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Back Pain: Why are back pain guidelines being ignored for our athletes?

If you've been involved in any high level of sport you know that athletes have excellent access to medical attention. Usually there is a sports medicine team staffed with athletic therapists, doctors, physical therapists, and sometimes even massage therapists. These professionals often travel with the team and are focused solely on their care.

When it comes to back pain it affects almost everyone. It has been documented time and again that most people will experience back pain in their lifetime. More surprisingly, it has been documented that people who do not seek out medical attention don't differ substantially in terms of the intensity or frequency of the pain they feel. Lets think about that - people who seek out care don't feel better than those who don't. What does that tell us? Perhaps the medical community is missing something on how we treat back pain?

Peter O'Sullivan, a prolific researcher on the back, recently published an editorial in the British Journal of Sports Medicine examining this idea. He noted 3 major myths that are widely held beliefs among both patients and medical professionals:

Myth 1. The back is vulnerable to injury and needs protection, especially when symptomatic
Myth 2. Back pain is caused by tissue damage
Myth 3. Directing treatment at specific tissues and structures will result in symptom resolution

These myths fall in line with a biomedical model of back pain. Meaning that back pain is caused by specific anatomical structures, like a disc or a ligament for example. And once that structure is damaged it needs to be repaired and protected. But when it comes to non-traumatic low back pain, it's just not true. Current research and back management guidelines tell us it's far more complex than that. Studies have shown that when healthy, pain-free backs are imaged most of them show 'damage' of various back structures. In fact 25% of healthy adults who were imaged showed a bulging disc, 90% of those between 50-55 showed degenerative disc disease. The point is – if your scan shows a bulging disc for example, it's not necessarily responsible for the pain that you feel. This certainly applies to athletes too.

That means that when sports medicine programs have the resources to quickly get MRI and CT scans for their athletes, they are creating the illusion that these 'damaged' and 'faulty' structures in the back are directly responsible for the pain. They may also have the resources to perform surgery quickly to fix these 'broken' structures. Afterwards they should avoid certain movements to protect their back, which is now vulnerable to injury. This creates a cycle of fear and a propensity to stiffen muscles to 'protect' the back. Overall, this does not have good outcomes.

That's not to say that imaging doesn't have an important role. About 1-5% of the time scans identify serious lesions that must be treated. However there are published guidelines that your doctor and physical therapist can use (it's called identifying red flags) to determine the appropriate time to send you in for a scan. The problem is that scanning has become overused to the point where patient outcomes are being compromised.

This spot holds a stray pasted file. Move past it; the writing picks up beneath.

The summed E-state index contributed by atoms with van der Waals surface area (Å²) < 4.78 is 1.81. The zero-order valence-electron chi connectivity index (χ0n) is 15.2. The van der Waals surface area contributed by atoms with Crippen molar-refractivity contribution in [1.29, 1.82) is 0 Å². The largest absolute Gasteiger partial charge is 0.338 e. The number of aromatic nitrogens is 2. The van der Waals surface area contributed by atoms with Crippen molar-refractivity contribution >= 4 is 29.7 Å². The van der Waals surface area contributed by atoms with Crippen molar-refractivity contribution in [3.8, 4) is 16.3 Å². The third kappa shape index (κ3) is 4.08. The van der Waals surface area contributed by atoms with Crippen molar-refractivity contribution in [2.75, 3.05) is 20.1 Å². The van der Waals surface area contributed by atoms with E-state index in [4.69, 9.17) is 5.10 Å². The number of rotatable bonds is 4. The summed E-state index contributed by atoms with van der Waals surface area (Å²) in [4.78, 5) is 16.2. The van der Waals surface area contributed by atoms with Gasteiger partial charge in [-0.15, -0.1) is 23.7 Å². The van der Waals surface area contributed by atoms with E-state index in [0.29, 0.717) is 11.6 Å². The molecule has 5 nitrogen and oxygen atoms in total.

I'd propose these 3 realities to challenge the myths above

Reality 1. The back is a robust structure and should be trusted to move freely
Reality 2. Non-traumatic back pain is complex. It is cause by a complex interplay of factors such as poor movement patterns, rigidity in movement, poor lumbar control and psychosocial factors like anxiety, depression and high levels of stress.
Reality 3. Directing treatment at specific tissues is misleading. Early use of scanning for non-traumatic back pain has been shown to lead to high disability and surgery rates.

The solution to low back pain is multi-faceted and will be different for each person. It's about identifying the sources of stress in your life and improving the way you move. It's time to stop fearing the vulnerability of the back and focus on how to break the pain cycle and improve its function.

Back pain is more complex than identifying a particular structure that is damaged. Current research tells us that non-traumatic low back pain involves not just anatomical structures but a number of psychosocial components as well. So if you have back pain, unless you show specific red flags as they're called, you're most likely to benefit from skipping the scan. It is much more beneficial to focus on how to enhance the inherent capabilities of the dynamic and complex structure that is the back.


Balagué, F., Mannion, A. F., Pellisé, F. & Cedraschi, C. Non-specific low back pain. The Lancet 379, 482–491, 10.1016/s0140-6736(11)60610-7 (2012)

Darlow, B. & O'Sullivan, P. B. Why are back pain guidelines left on the sidelines? Three myths appear to be guiding management of back pain in sport. British Journal of Sports Medicine 50, 1294–1295, 10.1136/bjsports-2016-096312 (2016)

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